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Tuesday, 28 July 2015

Are you a member?  No, not of that one by the same name, although the Optimist Club is a worldwide volunteer organization that does a whole lot of good for a whole lot of people.  But my focus today is on how much of an optimist are you in life?  And I sure don't want you to be a member of the "Pessimist Club!"  (They're not a real group now, are they?)  Being an optimist is about doing your best to maintain a positive outlook on life.  But experts say that positive thinking goes far beyond a person just having a perky disposition.

Women who expect good things to happen in their lives have a 30% lower risk for heart disease. 
In fact, according to one university study, women who expect good things to happen in their lives have a 30% lower risk for heart disease.  (Hey, that's reason right there to stay as optimistic about life as you can.)  Expect the best in life!  And not only that, a study in the Canadian Medical Association Journal found that as they age, optimistic people tend to get fewer disabilities and actually live longer than pessimists.  (Ready to start looking at things on the brighter side yet?)
Or dare I ask, do you find yourself to be more pessimistic most of the time?  Oh, no!  But here's the good news.  If you are more of a pessimist, you can still work to change your outlook on life.  For one thing, pessimism is a learned behavior. But that means you can also learn to be optimistic.  It's a skill you can actually teach yourself.  Here's how.
Don't let life's frustrations get the best of you.
Don't let life's frustrations get the best of you.  People who strive to see the positive side of something that went wrong in their lives, instead of complaining about it or blaming themselves for small failures, were happier and more satisfied at the end of the day.  If you didn't get that promotion at work, if you failed an exam at school, whatever the disappointment may have been, focus on what you can learn from it.  That way, you'll have a better chance of preventing the same mistake or "failure" from happening again.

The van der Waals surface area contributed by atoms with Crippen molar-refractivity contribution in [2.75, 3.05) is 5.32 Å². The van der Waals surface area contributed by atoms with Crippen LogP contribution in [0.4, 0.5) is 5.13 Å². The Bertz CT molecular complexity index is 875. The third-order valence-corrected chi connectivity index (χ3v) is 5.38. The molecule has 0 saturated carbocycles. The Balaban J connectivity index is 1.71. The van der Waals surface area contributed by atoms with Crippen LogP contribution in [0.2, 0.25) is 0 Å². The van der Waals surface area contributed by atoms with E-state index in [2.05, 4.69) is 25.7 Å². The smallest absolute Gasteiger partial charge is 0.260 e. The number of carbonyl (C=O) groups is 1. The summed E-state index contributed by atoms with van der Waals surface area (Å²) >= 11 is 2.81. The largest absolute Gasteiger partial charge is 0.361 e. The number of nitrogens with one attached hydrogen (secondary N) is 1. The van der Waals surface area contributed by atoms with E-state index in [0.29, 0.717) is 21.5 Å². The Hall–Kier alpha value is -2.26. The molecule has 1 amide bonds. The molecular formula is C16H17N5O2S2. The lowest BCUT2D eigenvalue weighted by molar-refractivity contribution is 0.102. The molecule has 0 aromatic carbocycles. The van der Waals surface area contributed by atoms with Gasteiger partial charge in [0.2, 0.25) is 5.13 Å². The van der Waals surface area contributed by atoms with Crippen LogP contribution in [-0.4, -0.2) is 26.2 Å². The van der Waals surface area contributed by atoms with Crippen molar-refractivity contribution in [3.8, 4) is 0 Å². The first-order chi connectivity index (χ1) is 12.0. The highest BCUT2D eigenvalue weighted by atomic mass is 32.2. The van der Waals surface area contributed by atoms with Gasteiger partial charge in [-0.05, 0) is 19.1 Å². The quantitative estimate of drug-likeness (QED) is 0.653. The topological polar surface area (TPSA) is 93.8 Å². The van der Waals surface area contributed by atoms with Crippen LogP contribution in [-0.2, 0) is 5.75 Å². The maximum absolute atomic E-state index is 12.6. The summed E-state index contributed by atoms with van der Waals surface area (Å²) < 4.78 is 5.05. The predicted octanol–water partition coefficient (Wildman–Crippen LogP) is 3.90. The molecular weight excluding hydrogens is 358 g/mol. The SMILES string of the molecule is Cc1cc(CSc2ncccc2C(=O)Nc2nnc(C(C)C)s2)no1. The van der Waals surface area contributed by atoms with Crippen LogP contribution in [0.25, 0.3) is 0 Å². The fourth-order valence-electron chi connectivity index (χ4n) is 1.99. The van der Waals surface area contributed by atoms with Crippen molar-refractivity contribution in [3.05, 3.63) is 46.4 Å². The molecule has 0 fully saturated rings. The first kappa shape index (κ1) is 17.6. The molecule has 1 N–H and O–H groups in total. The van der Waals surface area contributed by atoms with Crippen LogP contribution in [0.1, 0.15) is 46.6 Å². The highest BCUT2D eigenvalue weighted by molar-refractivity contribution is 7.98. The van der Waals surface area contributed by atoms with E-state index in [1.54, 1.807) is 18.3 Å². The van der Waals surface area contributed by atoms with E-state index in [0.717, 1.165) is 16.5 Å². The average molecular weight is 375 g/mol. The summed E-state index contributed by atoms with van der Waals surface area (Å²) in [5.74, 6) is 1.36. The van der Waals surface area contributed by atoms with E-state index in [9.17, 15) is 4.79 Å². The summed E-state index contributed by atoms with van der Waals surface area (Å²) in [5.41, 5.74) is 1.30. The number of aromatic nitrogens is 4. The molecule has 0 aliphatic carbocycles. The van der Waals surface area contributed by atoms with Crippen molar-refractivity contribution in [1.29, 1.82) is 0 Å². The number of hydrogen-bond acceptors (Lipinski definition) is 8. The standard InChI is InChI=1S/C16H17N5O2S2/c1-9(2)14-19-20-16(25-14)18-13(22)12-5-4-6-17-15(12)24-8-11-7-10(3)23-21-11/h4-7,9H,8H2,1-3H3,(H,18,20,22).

Find some meditation time.  I suggest this to you a lot, and for good reason.  Recent research has discovered that people who meditate daily have more positive emotions than those who don't.  Or just take the time to savor the positive moments in your life.  Admire Mother Nature at work around you.  Enjoy some quality time with your kids.  Celebrate your losing another pound.  (I'll bet that makes you feel positive, huh?)  Savoring those positive moments, no matter how small, helps train your brain to observe more of the good things that happen in your life.
Make a happy list.
And related to that, how's about making a happy list.  Sound silly?  It's not!  At the end of your days, write down a few positive things that happened to you that day.  A study in the Journal of Research in Personality found that writing about positive experiences for just three consecutive days has lasting effects on your mood.
So, chase those pessimistic thoughts out of your head.  Unlearn all that negative stuff.  Because I want you to become a member, just like me, of...The Optimist Club!